• Avatar Vikram Bath in reply to Burt Likko says:

        Agreed, Burt. Over is better since it improves access. Glyph does have a point about the aesthetics of under, but right-thinking people prioritize access over aesthetics.

        The calculus reverses, however, if you have a cat who likes batting the toilet paper though. Then you actually want access to be more difficult.Report

      • Avatar Glyph in reply to Burt Likko says:

        right-thinking people prioritize access over aesthetics.

        So I assume you have removed your bathroom door, or placed your toilet in your foyer?Report

      • Avatar Burt Likko in reply to Burt Likko says:

        The cat is not allowed in there. I can handle these duties on my own, without feline assistance. She doesn’t ask for my help in the litter box, after all.Report

      • Avatar Vikram Bath in reply to Burt Likko says:

        Glyph, for those questions it would change to “right-thinking people recognize the value of aesthetics.”

        Sometimes I wish the US used bidets.Report

      • Avatar Glyph in reply to Burt Likko says:

        for those questions it would change to “right-thinking people recognize the value of aesthetics.”

        Ah, now we see the true ‘utility’ in ‘utilitarianism.’

        It allows one not just to choose the preferred answer, but the preferred questions as well. 😉Report

      • Avatar Vikram Bath in reply to Burt Likko says:

        When Emerson wrote “A foolish consistency is the hobgoblin of little minds”, I think the “A foolish” part was superfluous.Report

      • Avatar zic in reply to Burt Likko says:

        I prefer under.

        Why, you ask?

        Because it puts the little embossed designs upside down. My way of giving it to the man, I’m not going to do what you say I should do just because you stamp pretty little stuff on my TP.Report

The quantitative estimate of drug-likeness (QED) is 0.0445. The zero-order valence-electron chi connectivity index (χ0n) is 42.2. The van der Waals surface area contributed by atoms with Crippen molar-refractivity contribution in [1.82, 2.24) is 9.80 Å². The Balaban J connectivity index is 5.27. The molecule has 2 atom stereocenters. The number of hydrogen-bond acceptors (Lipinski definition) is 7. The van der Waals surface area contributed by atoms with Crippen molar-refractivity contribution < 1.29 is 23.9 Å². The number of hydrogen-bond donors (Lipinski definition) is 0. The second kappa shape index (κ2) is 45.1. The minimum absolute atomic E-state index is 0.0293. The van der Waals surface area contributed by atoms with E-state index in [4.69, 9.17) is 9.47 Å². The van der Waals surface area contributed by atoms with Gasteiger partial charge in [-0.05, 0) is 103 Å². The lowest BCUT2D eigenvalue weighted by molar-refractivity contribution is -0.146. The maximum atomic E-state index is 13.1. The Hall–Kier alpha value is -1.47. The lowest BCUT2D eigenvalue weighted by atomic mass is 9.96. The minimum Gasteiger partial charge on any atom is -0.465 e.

• Avatar BlaiseP in reply to Mlke Schilling says:

      There is one strong argument for Under: if you have a kitten in the house and use the Over protocol, the kitten will unspool the entire roll onto the floor. Take a picture of it, post it on — and convert to Under until the cat is old enough to resist playing with the roll.Report

  8. Our current apartment doesn’t have a dishwasher, the absence of which is surprisingly liberating. I do have a particular way to stack the dishes for drip-drying, and since I do most of the dishes, we usually follow my technique, but that can be a source of tension.

    When I did have a dishwasher (this is before my then girlfriend, now wife, and I moved in together), I was the person who monitored my roommates’ loading of the dishes. It probably made me a not-easy-to-live-with person. I admit it’s mostly an aesthetic thing: I like loading heavy stuff in the back and lighter stuff in the front. However, it’s at least partially an efficiency for me. I just don’t see putting dishes in diagonally so that one plate takes up the space of three.Report

  9. Avatar Kim says:

    links stuck in mod.Report

  10. Avatar Mrs. Likko says:

    Really, you consider yourself the dishwasher loading expert? I can’t even tell you how many times I’ve found the wine decanter in the dishwasher on its side. How is it supposed to get clean like that? Hmm, do tell, I’d love to know.

    And for the record, “…hovers behind me in sputtering frustration when I load the dishwasher” is a total lie. I not only question the verity of that statement, I wholly deny as such actions on my part.

    Such a lovely concept, please employ: “scrape off all the big bits of dead food before the dishes go in”. You write of this as if you’ve actually done this. Oh what a sight that would be! Indulge me, please. I promise to make it worth your while (wink wink).Report